In the text of a speech reprinted on the Philanthropy Daily site, William Schambra, the director of the Hudson Institute's Bradley Center for Philanthropy and Civic Renewal, offers a typically provocative take on the difference between liberal and conservative philanthropy. "Granted, every progressive foundation has in mind a particular social ill or injustice it seeks to remedy, whether environmental degradation or poverty or racial inequity," writes Schambra. "But what do all these add up to?
Very seldom do liberal foundations tell us explicitly what their overriding political philosophy is, or how they understand the basic character of the American political order, and what’s worth preserving and what needs changing.
Instead, if you add up the range of specific problems on the agenda of liberal philanthropy, we’re left with a pretty depressing view of America -- an America beset by a wide range of social ills and injustices that desperately require philanthropic interventions of all sorts.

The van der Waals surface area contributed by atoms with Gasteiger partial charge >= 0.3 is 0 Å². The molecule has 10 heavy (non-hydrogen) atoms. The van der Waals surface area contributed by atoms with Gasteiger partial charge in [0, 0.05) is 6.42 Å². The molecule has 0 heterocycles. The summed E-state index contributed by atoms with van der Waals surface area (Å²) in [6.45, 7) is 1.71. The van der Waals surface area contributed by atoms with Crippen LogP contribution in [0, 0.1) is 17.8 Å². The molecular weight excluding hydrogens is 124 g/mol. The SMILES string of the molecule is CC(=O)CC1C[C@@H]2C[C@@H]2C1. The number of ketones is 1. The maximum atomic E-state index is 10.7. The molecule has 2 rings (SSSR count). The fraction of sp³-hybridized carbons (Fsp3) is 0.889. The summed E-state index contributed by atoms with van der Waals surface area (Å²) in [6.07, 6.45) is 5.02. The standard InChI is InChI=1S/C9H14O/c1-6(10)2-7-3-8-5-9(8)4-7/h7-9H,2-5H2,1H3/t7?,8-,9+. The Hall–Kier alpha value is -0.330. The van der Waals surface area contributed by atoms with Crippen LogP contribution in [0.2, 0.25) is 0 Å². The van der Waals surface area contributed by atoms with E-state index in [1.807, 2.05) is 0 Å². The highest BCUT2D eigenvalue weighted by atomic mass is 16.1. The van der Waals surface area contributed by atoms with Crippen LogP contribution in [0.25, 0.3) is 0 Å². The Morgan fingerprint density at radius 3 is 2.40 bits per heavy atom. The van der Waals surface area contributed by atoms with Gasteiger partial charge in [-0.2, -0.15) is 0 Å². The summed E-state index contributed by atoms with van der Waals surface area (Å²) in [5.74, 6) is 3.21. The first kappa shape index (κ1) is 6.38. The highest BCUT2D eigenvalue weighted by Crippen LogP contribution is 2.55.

By contrast, conservative philanthropy tends to see beneath the problems America may be experiencing -- many of which are of course quite serious -- [and sees] a profoundly decent and good political order.
And the vision is to understand and preserve that order, the American regime of liberal democracy, in the face of powerful intellectual forces that have pulled us away from that commitment....
Is the social enterprise bubble about to burst? In an attempt to answer that question, the folks at GOOD asked half a dozen social entrepreneurs working in Africa what they think is driving the hype, where the sector is going, and what advice they have for those just starting off.
And in a guest post on Beth’s Blog, Levi Strauss Foundation executive director Daniel Jae-Won Lee looks at how some human rights organizations are using social media to engage underserved communities on the issues that affect them. For example, the American Civil Liberties Union of Northern California developed MiACLU.org, an online Spanish-language platform that's designed to educate and engage Latinos in the region about immigration issues.
That's it for this week. What did we miss? Drop us a line at firstname.lastname@example.org!
-- The Editors